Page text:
What is sealant? What does sealant do for your roof? Do you always need sealant? The more you know about this valuable roofing component and where it is intended to be used, the more informed decisions you'll be able to make about roof repair and when a problem needs professional attention.
Sealants and Roofing
A sealant is a type of paste or paint intended to prevent moisture from passing, thus creating a barrier at weaker points along a roof. Sealants are typically installed in two stages. First, the sealant is laid down and sculpted to a particular area. Then, it's left to cure and harden until it is ready to face the elements.
"That sounds just like caulk," you might be thinking. However, caulks and sealants do have some important differences. Caulks are generally cheaper, lower-quality versions of sealant. In addition, caulk is designed for general use around the house. Sealant is a more professional product designed for more specific uses. Sealant is made to meet various standards for roof protection. When applied correctly, sealant lasts longer and provides more reliable protection. You should never use a caulk where a sealant is necessary…which is why sealants are usually recommended and applied by professionals.
Advantages of Sealants
- Sealants tend to keep their space and mass. Caulks and other alternatives tend to shrink over time, creating space for leaks.
- Sealants pass building codes for rooftops and other applications. Alternatives rarely pass the same required codes.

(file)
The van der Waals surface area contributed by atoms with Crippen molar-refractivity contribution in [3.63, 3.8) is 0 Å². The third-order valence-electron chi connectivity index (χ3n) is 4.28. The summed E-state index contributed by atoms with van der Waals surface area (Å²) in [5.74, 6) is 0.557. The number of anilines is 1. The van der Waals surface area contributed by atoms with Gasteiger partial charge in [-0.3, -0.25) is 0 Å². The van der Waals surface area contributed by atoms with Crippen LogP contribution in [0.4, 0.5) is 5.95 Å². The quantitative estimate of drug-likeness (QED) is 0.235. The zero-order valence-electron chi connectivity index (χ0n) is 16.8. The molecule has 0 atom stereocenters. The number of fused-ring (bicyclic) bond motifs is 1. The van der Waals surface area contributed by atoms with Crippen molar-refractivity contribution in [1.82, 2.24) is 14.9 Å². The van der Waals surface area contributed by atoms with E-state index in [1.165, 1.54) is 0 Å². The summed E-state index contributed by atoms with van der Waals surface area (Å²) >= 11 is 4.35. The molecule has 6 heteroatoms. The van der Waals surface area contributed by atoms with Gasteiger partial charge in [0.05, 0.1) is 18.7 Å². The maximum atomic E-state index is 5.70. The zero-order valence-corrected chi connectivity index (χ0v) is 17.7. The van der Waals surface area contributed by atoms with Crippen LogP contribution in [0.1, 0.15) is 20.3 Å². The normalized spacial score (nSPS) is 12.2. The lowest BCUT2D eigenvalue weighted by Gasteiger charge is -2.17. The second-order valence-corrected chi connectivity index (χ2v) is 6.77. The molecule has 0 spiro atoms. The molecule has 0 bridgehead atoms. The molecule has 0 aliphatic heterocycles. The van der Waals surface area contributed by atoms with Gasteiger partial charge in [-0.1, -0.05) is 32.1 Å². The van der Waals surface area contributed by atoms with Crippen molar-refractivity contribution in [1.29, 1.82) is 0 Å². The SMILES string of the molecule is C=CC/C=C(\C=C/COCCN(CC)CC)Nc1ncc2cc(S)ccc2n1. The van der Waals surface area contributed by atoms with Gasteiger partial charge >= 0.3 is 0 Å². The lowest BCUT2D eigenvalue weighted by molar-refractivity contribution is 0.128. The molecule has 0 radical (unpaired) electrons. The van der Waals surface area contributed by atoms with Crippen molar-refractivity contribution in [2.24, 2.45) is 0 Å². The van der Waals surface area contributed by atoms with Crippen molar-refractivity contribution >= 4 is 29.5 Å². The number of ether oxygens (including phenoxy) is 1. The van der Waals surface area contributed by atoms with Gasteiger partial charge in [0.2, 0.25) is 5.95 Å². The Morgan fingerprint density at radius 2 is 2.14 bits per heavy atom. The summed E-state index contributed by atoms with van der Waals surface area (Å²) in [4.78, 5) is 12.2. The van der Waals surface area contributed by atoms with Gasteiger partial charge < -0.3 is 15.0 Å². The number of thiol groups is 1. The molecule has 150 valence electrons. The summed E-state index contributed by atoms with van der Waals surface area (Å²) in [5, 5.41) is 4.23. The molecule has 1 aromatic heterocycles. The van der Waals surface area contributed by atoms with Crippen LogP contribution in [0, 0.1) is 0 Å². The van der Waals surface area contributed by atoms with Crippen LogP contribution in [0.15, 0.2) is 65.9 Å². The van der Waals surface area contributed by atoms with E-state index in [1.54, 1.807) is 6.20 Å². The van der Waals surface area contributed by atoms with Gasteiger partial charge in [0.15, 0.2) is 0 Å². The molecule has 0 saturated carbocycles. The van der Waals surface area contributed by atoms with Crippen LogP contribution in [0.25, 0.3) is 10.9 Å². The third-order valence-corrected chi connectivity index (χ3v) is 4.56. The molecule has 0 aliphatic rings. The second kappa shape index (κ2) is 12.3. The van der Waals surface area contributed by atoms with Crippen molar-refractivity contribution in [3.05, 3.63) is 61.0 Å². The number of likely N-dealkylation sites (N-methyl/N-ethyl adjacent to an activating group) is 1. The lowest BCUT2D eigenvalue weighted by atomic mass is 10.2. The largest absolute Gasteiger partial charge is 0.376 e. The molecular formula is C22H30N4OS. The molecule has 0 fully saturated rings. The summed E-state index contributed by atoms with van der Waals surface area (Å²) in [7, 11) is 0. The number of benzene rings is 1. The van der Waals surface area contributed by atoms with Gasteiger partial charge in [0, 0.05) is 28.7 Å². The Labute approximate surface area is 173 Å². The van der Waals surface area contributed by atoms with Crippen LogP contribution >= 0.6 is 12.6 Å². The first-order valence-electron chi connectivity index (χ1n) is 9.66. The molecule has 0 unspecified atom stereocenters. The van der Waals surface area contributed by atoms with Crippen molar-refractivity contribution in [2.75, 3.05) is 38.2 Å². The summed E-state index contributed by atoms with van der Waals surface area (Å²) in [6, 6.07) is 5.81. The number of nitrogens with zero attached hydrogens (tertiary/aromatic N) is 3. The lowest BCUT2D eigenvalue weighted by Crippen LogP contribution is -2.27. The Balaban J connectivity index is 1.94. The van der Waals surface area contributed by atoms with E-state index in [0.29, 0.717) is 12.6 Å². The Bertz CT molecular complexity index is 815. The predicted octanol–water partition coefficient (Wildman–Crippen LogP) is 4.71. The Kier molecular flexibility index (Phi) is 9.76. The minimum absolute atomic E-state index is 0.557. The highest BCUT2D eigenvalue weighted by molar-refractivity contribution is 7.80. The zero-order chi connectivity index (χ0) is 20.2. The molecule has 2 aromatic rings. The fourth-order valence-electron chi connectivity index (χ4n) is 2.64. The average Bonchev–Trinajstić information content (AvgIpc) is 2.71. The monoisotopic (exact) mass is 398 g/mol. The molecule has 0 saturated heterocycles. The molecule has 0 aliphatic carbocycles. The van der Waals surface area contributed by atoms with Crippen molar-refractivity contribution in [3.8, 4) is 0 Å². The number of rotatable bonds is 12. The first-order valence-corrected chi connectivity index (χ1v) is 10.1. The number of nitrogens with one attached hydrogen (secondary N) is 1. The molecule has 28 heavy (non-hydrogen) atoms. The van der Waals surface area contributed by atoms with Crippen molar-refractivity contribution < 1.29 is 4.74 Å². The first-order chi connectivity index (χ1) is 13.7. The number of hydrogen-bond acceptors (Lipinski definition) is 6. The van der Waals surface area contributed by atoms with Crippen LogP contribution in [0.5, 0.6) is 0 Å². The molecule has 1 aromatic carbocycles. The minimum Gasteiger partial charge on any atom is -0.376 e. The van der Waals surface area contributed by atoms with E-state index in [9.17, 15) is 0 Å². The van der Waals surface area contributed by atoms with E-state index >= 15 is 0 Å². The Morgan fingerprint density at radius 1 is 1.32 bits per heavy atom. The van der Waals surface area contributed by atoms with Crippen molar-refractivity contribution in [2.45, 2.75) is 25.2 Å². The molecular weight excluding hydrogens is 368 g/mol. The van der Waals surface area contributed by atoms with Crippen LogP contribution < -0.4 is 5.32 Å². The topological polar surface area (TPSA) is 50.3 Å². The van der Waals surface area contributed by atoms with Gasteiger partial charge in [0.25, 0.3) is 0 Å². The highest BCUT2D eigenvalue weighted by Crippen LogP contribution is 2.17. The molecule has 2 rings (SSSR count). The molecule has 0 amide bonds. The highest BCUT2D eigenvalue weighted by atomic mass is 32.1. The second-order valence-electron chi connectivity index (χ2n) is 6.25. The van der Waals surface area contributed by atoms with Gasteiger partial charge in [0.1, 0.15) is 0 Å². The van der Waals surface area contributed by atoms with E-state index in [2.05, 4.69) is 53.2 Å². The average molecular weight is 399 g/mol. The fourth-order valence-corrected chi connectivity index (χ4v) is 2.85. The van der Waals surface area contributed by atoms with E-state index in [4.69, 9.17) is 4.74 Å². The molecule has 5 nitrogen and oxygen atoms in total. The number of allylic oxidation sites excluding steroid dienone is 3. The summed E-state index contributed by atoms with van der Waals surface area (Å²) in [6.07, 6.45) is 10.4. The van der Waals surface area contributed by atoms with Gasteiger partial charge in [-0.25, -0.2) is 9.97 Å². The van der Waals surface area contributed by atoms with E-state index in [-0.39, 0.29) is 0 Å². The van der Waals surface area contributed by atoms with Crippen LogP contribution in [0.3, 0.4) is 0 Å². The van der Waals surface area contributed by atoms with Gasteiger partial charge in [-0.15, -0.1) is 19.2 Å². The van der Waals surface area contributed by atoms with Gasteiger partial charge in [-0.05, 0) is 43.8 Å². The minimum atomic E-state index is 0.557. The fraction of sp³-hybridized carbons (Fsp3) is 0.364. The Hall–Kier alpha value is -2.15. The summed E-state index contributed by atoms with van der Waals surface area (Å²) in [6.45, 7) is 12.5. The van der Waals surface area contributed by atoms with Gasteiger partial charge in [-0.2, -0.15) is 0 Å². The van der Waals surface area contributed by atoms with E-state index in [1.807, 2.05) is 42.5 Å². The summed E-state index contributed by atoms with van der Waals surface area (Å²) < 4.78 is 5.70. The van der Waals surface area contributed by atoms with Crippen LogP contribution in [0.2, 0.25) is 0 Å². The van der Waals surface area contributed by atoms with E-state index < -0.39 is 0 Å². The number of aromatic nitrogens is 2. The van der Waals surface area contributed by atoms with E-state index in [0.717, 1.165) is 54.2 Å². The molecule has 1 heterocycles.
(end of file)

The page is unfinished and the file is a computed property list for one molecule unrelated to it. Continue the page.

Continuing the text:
- Sealants can have a variety of viscosities, so they can be applied to different spaces and materials more easily.
- Sealants come in several different varieties, including polysulfide, silicone, and urethane. These different chemical compositions react in unique ways to materials (and have other unique properties), allowing professionals to pick the best sealant based on what they are protecting.
When Sealants Are Used
Keep in mind that every roof project is a little different. There are multiple uses for sealant as a result of factors like climate and roofing materials. However, you are most likely to need sealant in these specific situations:
- Flat Rooftops: Sealants are one of the most important parts of flat rooftops, which have to counter problems like pooling water. Flat roofs in both homes and businesses are covered by a thick coating for serious protection.
- Unique Roof Objects: Certain roof objects, from vents and chimneys to satellite dishes and decorative additions may require sealant to protect them.
- Flashing: Flashing refers to the metal strips that protect roof edges. Flashing edges should be protected by the application of sealants. This will prevent against the development of leaks as well as the deterioration of the flashing.